Under most construction contracts, the contractor takes on the ground conditions risk. However, a recent case has demonstrated that the risk can fall on the employer.
Under most construction contracts, the contractor takes on the ground conditions risk.
The most regularly used standard form construction contracts reflect this; for example, the unamended Joint Contracts Tribunal (JCT) Design and Build Contract 2016 does not name adverse ground conditions as something that entitles a contractor to extra money or extra time. Well-drafted Schedules of Amendments specifically name the contractor as the party that takes the risk.
However, a recent case¹ has demonstrated that technical documents appended to a contract, such as a scope of works, can tip the risk back over to the employer.
In the case, E.ON had engaged Clancy Docwra Limited (CDL) to install some pipework. The scope of works, which was contained within the tender documents and appended to the contract², showed a clear pathway on the site through which the pipes could be installed. It later transpired that some underground brick rubble blocked the pathway.
CDL argued that the scope of works did require them to remove the rubble and that it was entitled to extra money to complete this task. E.ON argued that the contract (as amended by a Schedule of Amendments) contained clauses that specifically put the ground conditions risk on to CDL. E.ON also pointed to a priorities clause within the contract which stated that, in the event of inconsistencies between the Schedule of Amendments and other appended documents (including the scope of works), the Schedule of Amendments would prevail.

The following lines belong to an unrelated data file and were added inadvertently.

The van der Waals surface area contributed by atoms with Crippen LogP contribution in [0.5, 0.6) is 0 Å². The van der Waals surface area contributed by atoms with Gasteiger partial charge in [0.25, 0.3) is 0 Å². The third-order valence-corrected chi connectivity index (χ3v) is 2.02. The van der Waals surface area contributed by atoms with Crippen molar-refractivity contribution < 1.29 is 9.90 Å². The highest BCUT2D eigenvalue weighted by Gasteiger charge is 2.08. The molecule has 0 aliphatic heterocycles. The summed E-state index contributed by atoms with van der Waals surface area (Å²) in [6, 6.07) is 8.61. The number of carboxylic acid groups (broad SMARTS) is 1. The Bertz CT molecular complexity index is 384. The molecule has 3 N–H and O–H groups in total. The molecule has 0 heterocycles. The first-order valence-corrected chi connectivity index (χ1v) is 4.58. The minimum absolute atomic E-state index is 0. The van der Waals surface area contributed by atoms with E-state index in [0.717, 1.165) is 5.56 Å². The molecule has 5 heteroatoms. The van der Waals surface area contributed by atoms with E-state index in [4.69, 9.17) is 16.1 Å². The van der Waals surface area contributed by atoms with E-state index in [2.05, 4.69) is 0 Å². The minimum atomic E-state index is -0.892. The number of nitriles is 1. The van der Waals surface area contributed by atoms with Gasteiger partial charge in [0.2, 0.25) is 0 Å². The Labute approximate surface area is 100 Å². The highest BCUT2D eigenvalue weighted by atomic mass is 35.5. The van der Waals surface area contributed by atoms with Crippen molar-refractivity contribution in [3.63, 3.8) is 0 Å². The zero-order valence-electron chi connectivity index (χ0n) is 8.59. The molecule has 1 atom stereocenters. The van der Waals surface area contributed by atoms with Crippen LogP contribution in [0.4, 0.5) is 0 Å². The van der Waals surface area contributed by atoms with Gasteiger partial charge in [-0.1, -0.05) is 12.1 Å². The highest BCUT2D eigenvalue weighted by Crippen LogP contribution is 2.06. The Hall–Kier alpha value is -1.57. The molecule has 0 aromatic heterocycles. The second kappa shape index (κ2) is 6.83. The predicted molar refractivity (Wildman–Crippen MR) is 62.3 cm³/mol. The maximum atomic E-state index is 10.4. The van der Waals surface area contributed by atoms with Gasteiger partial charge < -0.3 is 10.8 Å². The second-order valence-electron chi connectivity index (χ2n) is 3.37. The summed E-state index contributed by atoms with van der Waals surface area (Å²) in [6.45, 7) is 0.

The Court decided that the ground conditions clauses in the contract only applied to CDL’s agreed scope of works but were not worded to extend the scope of works. As the scope document had expressly displayed a clear pathway for the pipework, the Court held that removing rubble from the pathway fell outside the scope and that CDL were entitled to extra money as a consequence.
The case highlights the importance of ensuring that all contract documents are consistent in terms of how they allocate the ground conditions risk.
Employer’s Requirements should be carefully drafted to ensure as far as possible that the scope of works includes dealing with adverse site conditions and that nothing negates or weakens the contractor’s obligation to do so without extra money or time.
For more information
1. Clancy Docwra Limited v E.ON Energy Solutions Limited
2. JCT Standard Building Sub-contract with sub-contractor’s design, 2011
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